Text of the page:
UK Drone LawsMade Simple
UAS, PfCO, CAA, PIC and so on. Drone Laws in the UK are confusing. Whether you’re thinking of purchasing a drone yourself or think you have witnessed someone flying illegally then check out this guide to all you need to know to protect yourself and others.
Why All of the Negative Press?
Just like anything, drones are a weapon in the wrong hands. With the industry expanding at such a fast pace, accidents are becoming more frequent as a result.
The simple solution to this would be to tighten the regulations that control UAS (Unmanned Aerial Systems [AKA: Drone]). However, it’s not as easy as it seems.
Commercial Pilots legally have to hold a PfCO (Permission for Commercial Operations) accreditation issued by the CAA (Civil Aviation Authority). This is obtained at the end of a training scheme, which pilots must complete in order to carry out drone operations ‘commercially’. It’s essentially the drone equivalent of a driving test.
On the other hand, if you do not hold a PfCO then you can still fly a drone but some slightly stricter safety rules apply.
All of our pilots at Flux Media have undertaken this training and fully comply with all drone laws. We would like to emphasise that a pilot who has not undertaken this training, and wishes to use their UAS for commercial reasons, is breaking the law.
Anyone else who wishes to operate a UAS will fall under the ‘recreational’ category and will follow a slightly different code. As of 30th November 2019, ALL drone pilots will have to pass a drone test and register with the CAA before any flight.
All Recreational + Most Commercial Ops
· The drone must be within your line of sight and no further than 500m horizontal distance.
· You must fly below 400f (120m)
· Follow the manufacturer’s instructions
· Keep 50m from people and property, 150m from crowds and built-up areas
· Keep AT LEAST 5km from airports.
· PfCO holders may apply to the CAA for proximity permits, allowing them to fly up to 10m or in extreme cases, 5m away from people and structures. If this is the case, the company should still inform the surrounding area with its intentions.
Any PfCO accredited pilots will be able to present evidence of their permits and any paperwork relating to their operation. Our pilots at Flux Media Productions will also be able to answer any questions you send their way regarding the current Drone Laws.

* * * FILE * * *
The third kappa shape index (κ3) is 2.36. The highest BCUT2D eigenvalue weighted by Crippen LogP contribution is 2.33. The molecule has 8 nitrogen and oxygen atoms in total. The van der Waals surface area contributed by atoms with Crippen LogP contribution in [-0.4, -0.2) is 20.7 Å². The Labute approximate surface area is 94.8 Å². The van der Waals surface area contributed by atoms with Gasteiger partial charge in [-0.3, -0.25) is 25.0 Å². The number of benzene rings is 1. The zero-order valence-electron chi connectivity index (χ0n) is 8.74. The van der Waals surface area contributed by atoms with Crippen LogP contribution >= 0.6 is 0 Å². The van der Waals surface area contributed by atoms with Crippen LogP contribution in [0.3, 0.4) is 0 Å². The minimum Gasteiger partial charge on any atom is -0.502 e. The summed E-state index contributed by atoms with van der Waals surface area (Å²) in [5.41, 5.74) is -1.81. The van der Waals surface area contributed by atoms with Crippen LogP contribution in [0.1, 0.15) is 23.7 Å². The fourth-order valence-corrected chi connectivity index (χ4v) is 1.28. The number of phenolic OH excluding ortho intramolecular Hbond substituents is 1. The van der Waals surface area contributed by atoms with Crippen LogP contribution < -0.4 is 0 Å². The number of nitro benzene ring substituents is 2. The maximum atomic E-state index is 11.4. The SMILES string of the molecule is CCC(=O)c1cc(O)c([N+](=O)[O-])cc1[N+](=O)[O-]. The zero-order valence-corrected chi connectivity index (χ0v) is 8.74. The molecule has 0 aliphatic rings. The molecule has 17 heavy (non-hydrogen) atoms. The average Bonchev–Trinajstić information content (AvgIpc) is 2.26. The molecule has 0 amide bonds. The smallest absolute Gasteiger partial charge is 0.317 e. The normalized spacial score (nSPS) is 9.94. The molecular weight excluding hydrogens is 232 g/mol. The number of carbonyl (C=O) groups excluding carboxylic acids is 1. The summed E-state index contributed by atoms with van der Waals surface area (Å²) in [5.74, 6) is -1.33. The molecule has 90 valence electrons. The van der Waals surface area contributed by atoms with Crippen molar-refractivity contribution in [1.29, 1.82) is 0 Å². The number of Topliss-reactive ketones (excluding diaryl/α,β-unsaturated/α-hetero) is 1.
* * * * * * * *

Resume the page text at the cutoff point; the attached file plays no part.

If pilots are flying within regulation, they may fly a drone right above your property, that is if it’s over 50m from you or your property. Although, they are not entitled to photograph or video in a place where you have a reasonable expectation of privacy ie; your back garden. It can be difficult to determine which way their camera is facing. However, it’s more than likely that the camera is pointing within a different direction.
In a similar way to satellite imaging services, there is a slight grey area. This essentially translates into. If someone is specifically photographing your garden then this is against the law. However, it is understood that pilots are allowed to photograph larger areas. This however isn’t specified within drone laws, it is covered by wider privacy laws.
What to do if You Believe a Pilot is Breaching These Conditions?
If you believe a drone operation may be breaching any of the drone laws mentioned above, we advise you try to find the pilot in command. After they have landed the UAS, talk to them about their intentions. Most pilots will be understanding and may even admit to making a mistake.
Please note: Approaching a PIC whilst they are flying a UAS is Illegal and extremely dangerous. Do not try to approach or talk to a PIC whilst they are during a flight.
When you can’t find the PIC (Pilot in command) we advise you collect evidence of the UAS by taking photos or video and contact your local police on 101.
Regardless of whether you’re purchasing a drone for commercial reasons, operating within drone regulations in the UK is extremely important. Knowing your stuff when it comes to the various documents will certainly help you no end. We use these day in, day out at Flux Media Productions so it’s worth having a read.
Outlines the necessary requirements to operate UAS commercially in the United Kingdom.
The Air Navigation Order
The Civil Aviation Authority UAS Website
Important information essential to air navigation
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